Man, has technology changed over time or what? Who would have thought 10 years ago that we could ride in the back of a Mississauga limousine and not only be able to drink out of cool bottle of champagne but watch highlights of the wedding you were just in because the limousine is equipped with a state of the art home entertainment theatre? A home entertainment theatre system that comes with surround sound speakers, a Blu-ray DVD player and an LED high definition television. It's insane to even think about. Especially when you compare it to what our parents lived through. Remember when they'd sit you around the fireplaces in Oakville, take out a projector and make you watch slides of their wedding day?
The times sure have changed. The scary thing is that technology keeps evolving at a rapid pace each and every single day. Something that might be revolutionary one day like watching your favourite television show on your computer could be old news the next. Why? Well, because now there are so many electronic gadgets out there in which you can directly beam what you're watching on your computer onto the television set in the living room of your Metropole Toronto - 7 King Street East property. Wirelessly and within seconds.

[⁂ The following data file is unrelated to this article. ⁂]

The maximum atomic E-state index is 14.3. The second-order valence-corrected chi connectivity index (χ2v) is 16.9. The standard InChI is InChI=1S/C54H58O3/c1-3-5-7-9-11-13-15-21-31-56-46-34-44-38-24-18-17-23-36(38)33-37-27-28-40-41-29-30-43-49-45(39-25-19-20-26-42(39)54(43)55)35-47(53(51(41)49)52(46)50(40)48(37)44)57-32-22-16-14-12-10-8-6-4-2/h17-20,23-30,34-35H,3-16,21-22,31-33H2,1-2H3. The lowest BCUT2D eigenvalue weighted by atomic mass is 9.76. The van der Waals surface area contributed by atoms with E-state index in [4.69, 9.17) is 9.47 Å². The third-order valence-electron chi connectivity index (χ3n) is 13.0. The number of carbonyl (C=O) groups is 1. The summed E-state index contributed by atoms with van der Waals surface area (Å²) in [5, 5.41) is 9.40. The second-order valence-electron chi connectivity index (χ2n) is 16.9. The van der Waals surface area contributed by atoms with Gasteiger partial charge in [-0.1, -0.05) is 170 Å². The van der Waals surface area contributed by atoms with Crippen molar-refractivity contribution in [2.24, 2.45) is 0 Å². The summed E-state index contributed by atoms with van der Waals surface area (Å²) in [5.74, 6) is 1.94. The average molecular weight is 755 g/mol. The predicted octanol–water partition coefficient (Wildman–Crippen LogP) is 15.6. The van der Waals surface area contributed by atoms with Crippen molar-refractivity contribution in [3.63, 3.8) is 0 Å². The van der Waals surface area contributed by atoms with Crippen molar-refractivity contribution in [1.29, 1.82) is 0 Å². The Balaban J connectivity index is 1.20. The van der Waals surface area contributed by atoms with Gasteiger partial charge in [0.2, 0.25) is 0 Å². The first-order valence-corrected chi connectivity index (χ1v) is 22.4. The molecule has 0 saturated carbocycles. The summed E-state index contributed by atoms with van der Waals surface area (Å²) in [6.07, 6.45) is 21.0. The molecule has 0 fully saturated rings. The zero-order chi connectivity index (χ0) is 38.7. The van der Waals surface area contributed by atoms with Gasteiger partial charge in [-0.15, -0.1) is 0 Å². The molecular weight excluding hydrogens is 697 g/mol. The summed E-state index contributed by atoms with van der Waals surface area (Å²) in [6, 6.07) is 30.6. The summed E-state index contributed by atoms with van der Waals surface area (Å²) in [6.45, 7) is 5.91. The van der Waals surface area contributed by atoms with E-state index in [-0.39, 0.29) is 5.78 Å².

The one drawback or complaint many people have of living in a world of PVR's, Blu-ray players, PS3's, Wii's, Wi-Fi, smartphones, netbooks, Bluetooth, or Apple TV, is that it's too hard to use those innovative technological devices. People long for the day of a VCR because they were so easy to program. If you find learning technology too hard and won't buy a PVR because you don't know how to program it then you should change your attitude. You're missing out on the wonderful world of watching television through PVR. Owning a PVR means you are no longer a slave to your television set. You can go to your day job as a new home builder in London, come home and watch all your favourite programs you weren't home to see because your PVR recorded them when you were away.
It's not hard to figure out how to operate a PVR. All PVR's come with an instruction manual that are easy to read. You can ask the person who installed it how it works. You can go online and search Google for instructions. Or maybe you have a family member who is a whiz with gadget that can show you how it works.
Whatever it is you don't know how to do, be it record Oprah on your PVR, use the online Avaya contact center page on their website, send tweets from your Twitter account through your Blackberry or stream a live broadcast of the Golden Globes, try not to sweat about it. There are many ways to learn how to use the technology of today.